Revised to include the latest medical and educational research and resources this is the definitive guide to understanding learning disabilities as well as the often-related Attention Deficit/Hyperactivity Disorder (ADHD).
The fully revised and updated must-have resource to help you become a supportive and assertive advocate for your child In print for more than twenty years, "The Misunderstood Child" has become the go-to reference guide for families of children with learning disorders. This newly revised edition provides the latest research and new and updated content, including:
Larry B. Silver, M.D., a child and adolescent psychiatrist, is clinical professor of psychiatry at Georgetown University Medical Center in Washington, D.C. Prior to his current appointment, he was acting director and deputy director of the National Institute of Mental Health.
"Well-organized, concise, valuable, and timely." --Library Journal "The book is particularly sensitive to the problems of the adolescent. . . . Indeed, the book is a personal document because Dr. Larry Silver, a child psychiatrist who was learning-disabled as a child, shares some of his own experiences." --Children Today
The fully revised and updated must-have resource to help you become a supportive and assertive advocate for your child In print for more than twenty years, "The Misunderstood Child" has become the go-to reference guide for families of children with learning disorders. This newly revised edition provides the latest research and new and updated content, including: - How to identify and address specific disabilities, from dyslexia to sensory integration disorder - New information on the genetics of learning disorders - Expanded sections on attention-deficit/hyperactivity disorder (ADHD) - The most recent neurological discoveries about how the brain functions in children with learning disabilities - Insights about other neurological disorders common among individuals with learning disabilities, such as anxiety disorders, obsessive-compulsive behaviors, anger-control problems, depression, and tic disorders - Resources, Web sites, and organizations that can aid the treatment process and offer support for both parent and child
"Well-organized, concise, valuable, and timely." -Library Journal "The book is particularly sensitive to the problems of the adolescent. . . . Indeed, the book is a personal document because Dr. Larry Silver, a child psychiatrist who was learning-disabled as a child, shares some of his own experiences." -Children Today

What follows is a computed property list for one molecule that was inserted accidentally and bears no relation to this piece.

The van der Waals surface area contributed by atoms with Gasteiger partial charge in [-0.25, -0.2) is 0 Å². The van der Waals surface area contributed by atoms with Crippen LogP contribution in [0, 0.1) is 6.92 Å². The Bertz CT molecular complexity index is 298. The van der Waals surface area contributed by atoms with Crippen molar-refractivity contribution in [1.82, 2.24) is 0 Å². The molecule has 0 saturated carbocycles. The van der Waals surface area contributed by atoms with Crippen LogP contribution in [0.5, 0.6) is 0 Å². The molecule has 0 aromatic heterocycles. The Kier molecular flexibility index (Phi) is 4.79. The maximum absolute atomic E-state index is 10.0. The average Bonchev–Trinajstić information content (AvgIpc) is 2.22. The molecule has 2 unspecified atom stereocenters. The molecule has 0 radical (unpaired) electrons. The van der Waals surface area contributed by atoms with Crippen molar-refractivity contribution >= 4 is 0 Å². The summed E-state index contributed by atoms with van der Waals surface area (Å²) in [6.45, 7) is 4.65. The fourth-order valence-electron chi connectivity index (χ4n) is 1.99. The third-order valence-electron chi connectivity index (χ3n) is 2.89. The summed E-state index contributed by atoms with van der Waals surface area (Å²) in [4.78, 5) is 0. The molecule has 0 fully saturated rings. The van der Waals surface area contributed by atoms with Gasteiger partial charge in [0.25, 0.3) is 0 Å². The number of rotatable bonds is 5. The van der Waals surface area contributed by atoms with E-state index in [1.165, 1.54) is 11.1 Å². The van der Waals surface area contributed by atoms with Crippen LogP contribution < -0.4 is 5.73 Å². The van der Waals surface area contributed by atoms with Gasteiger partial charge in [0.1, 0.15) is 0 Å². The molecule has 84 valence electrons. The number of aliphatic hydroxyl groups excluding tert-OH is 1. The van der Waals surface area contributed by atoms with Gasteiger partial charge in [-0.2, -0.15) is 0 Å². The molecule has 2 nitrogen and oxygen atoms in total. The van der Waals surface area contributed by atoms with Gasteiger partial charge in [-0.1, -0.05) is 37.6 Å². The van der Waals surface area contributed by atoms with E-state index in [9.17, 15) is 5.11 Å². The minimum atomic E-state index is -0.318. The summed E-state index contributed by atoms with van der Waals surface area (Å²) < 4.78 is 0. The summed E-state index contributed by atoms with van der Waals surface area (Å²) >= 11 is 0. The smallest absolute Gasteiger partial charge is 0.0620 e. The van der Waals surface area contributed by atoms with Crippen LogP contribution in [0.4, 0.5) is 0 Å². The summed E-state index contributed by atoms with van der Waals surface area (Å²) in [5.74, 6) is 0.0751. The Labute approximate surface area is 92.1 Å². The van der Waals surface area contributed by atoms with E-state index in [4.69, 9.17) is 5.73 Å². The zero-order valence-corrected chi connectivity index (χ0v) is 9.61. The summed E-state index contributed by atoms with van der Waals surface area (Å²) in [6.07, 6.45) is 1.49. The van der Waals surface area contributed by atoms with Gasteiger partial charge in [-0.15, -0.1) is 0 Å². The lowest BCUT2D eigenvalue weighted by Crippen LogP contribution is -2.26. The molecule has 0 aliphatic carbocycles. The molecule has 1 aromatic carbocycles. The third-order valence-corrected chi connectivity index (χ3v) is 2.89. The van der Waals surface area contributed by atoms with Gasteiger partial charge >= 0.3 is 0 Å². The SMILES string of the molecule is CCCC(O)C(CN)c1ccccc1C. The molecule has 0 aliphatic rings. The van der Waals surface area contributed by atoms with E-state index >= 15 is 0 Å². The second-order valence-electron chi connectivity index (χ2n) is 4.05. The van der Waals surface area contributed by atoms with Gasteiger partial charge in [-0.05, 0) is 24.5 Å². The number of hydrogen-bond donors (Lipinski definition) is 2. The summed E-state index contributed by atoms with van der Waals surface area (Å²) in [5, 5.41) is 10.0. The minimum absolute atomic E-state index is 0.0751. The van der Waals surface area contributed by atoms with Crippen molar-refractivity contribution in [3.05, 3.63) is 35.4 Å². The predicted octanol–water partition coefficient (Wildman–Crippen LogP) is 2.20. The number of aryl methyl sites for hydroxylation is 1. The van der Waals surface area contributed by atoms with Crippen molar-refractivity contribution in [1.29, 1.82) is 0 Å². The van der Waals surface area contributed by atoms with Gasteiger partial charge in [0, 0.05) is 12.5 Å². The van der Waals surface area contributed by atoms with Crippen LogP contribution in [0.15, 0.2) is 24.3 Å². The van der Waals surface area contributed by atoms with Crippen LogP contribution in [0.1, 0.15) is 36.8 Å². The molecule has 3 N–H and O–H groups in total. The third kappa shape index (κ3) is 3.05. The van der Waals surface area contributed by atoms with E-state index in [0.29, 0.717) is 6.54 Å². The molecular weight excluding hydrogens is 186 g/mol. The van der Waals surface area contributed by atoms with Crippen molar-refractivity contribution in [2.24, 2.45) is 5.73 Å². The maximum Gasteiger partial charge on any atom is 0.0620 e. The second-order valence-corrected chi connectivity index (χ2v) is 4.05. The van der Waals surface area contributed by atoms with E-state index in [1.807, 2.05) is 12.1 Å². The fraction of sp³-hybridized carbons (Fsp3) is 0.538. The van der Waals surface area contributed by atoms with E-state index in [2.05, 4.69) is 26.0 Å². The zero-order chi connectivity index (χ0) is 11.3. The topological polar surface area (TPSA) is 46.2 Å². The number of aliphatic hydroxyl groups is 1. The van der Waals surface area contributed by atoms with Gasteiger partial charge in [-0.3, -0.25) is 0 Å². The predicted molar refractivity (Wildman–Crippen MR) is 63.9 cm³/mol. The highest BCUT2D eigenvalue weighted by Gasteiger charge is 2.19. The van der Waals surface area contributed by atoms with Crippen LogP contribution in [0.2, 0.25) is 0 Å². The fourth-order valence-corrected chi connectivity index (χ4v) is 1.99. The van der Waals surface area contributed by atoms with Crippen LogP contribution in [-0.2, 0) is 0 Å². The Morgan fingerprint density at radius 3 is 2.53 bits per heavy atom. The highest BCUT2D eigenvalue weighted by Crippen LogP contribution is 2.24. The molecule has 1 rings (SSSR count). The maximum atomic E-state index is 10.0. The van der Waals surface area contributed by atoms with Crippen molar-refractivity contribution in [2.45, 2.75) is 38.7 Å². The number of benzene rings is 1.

CHAPTER 1: What You Must Know to Understand Learning Disabilities A learning disability is a neurological disorder. That is, it is the result of a nervous system that has been "wired" a little differently. The brain is clearly not damaged, defective, or retarded. But, in certain areas, it processes information in a different way than it is supposed to. There are other problems relating to brain function that might exist along with learning disabilities. We call these comorbid problems. It is important for you to know of these related problems. Many children, adolescents, and adults with learning disabilities will also have one of these other problems. These problems, too, must be found and addressed. This book will focus primarily on learning disabilities. However, these related, or comorbid, problems will also be explained. You might find it helpful to have an overview, or "road map," for making sense of these problems, so I''ll provide a general outline here. I''ll go into each issue in greater detail in later chapters. Parents sometimes tell me that no one seems to know what is wrong with their child; every professional they see has a different label or diagnosis. Often, the problem is that the child does have several areas of difficulty and each professional focuses on one of them. For many children, something affects the brain early in development, often during the first part of pregnancy. When this happens, it is unlikely that only one area of the brain is involved. Several areas might be affected. To make it easier to study these individuals, professionals separate out each possible problem area and put a label on it. So, depending on which areas of the brain are involved, the person will have different disorders. For at least 50 percent of individuals, this developmental impact is the result of the genetic code. The problems run in the family because the genetic code tells the brain to wire itself differently. We do not have a full explanation for the other 50 percent. I will discuss some of these possibilities in Chapter 3. Before I become specific, let me explain another important theme. Although all brain cells are present at birth, most are dormant. The brain grows constantly by having new wires activated and begin firing. We call these maturational spurts. This growth takes place throughout childhood, adolescence, and early adulthood. Each maturational spurt affects the brain the way installing new software affects your computer; suddenly the computer can do things it could not do before. So, too, with each firing of new wires in the brain, the brain can do things it could not do before. As each new area becomes activated, there are two possibilities. It may be that the wires in this area were not affected prenatally and are wired "normally." Thus, when this area of the brain begins to work, the individual suddenly can do things that were difficult before. However, it is possible that when this area of the brain begins to work, it will become apparent that this area is also wired differently. Only we had no way of knowing that until the area began to work. For these individuals, new problems arise. This is the reason that some children struggle and struggle, then suddenly master things that were difficult before. Professionals working with the child at this time often get the credit for the change. You''ve heard the story: Mary struggled with reading for several years. Finally, she got Mrs. Jones as a teacher and within a month she was reading. This is also the reason why some children improve in one area only to have another area of difficulty. The cortex, or thinking part of the brain, has many functions. For our discussion, I will say that there are four basic functions: language skills, muscle (motor) skills, thinking (cognitive) skills, and organization skills, including executive function skills. Any or all of these areas might be wired differently. MISWIRING OF THE BRAIN If the area of the brain that is wired differently relates to language functioning, the person will have a problem called a language disability. The first clue is often a delay in language development. The child is not speaking by age two, or by two and a half or three the child is using only a few words. Some may speak no better by four. If a speech-language therapist works with this child, it might be possible to speed up the development of language. There is a sigh of relief. Then, by four or five another problem becomes clear. This child may have difficulty processing and understanding what is being said (receptive language disability) or might have difficulty organizing thoughts, finding the right words, and speaking in a fluid and clear way (expressive language disability). More help is needed. As this child enters the early elementary grades, another problem might become apparent. The first task in reading is language-based. The child must recognize units of sound (phonemes) and connect each sound to the correct unit of symbol (grapheme). There are forty-four phonemes in the English language. Each letter has at least one sound; vowels have two sounds (a short and a long sound); certain combinations (sh, th, ch, etc.) have their own sounds. There are thirty-six graphemes in the English language (A through Z and 0 through 9). To read, you must "break this code" by learning what sounds go with what symbols and sounding out words. Many children with a delay in language development and later with receptive and/or expressive language problems have problems learning to read in first grade. Spelling is the reverse of this process. The child must start with the language in their brain and connect it with the right symbols by writing on the page. Thus, many children with reading problems also have problems with spelling. Some children have a delay in language, receive help, improve, and never have another problem. Others might improve but show up later with receptive and expressive language problems. With help, these problems improve and the child has no further problems. Others progress into reading problems. It just depends on whether the next area of brain activation is also wired differently. If the area of the brain that is wired differently relates to the use of our muscles, we see what is called a motor disability. For some, the primary problems relate to the ability to coordinate and use teams of large muscles (gross motor skills); such kids have difficulty with running, jumping, or climbing. Others might have difficulty coordinating and using teams of small muscles (fine motor skills). They have difficulty learning to button, zip, tie, color within the line, use scissors, use eating utensils, and, later, use a pencil or pen to form letters and write. Still others might have a broader pattern of motor problems called sensory integration dysfunction. Now, in addition to gross and fine motor planning functions, they might have difficulty processing the information coming from nerve endings in the skin. They might be very sensitive to touch or misread temperature or pain. They also might have difficulty processing information from their inner ear (vestibular system), information the body uses to determine its relation to gravity. Thus, they have difficulty with movement in space or position in space. Which of these many possible motor problems are present will depend on the areas of the brain involved. If the area of the brain that is wired differently relates to the processing of information for learning, we call it a learning disability. In some ways, this division of the cortex is artificial. If an individual has a learning disability, more than one area of the brain is involved. In terms of human evolution, the most recent addition to the cortex is the sophisticated area of the brain that acts like the chief executive officer in a company. This area carries out what is called executive function. It orchestrates behaviors. This is the area that assesses a task or problem, decides how to tackle or solve the task, coordinates the necessary activities or functions, continually makes midcourse changes or corrections, and eventually reaches a successful and timely conclusion. If this area of the brain is wired differently, a person has difficulty with organizational planning and with carrying out tasks successfully. This problem with wiring might extend beyond the cortex. There are connecting circuits within the brain that are often collectively referred to as the area of vigilance. This area of the brain is found in animals and primitive humans as well as in modern humans. It is the area that allows us to be a hunter. It controls the ability to sit very still so that you do not scare away your prey, the ability to track your prey and not be distracted by any background activity, and the ability to strike at just the right time. Picture, for example, a frog sitting on a lily pad. Not a muscle moves or the fly will go away. The eyes track the fly. At just the right moment, the tongue comes out and catches the fly. Some children have problems with the wiring of this area of vigilance. As a result, they might be hyperactive, distractible, or impulsive. We call this disorder attention-deficit/hyperactivity disorder (ADHD). You can now see why some children have a learning disability. Others might have a language disability or a motor disability. Still others might have ADHD. Many might have one, two, three, or all four of these problems. They have multiple manifestations of the initial underlying problem that resulted in areas of the brain being wired differently. PROBLEMS WITH EMOTIONAL REGULATION With the dramatic new methods for studying the brain, other problem areas are starting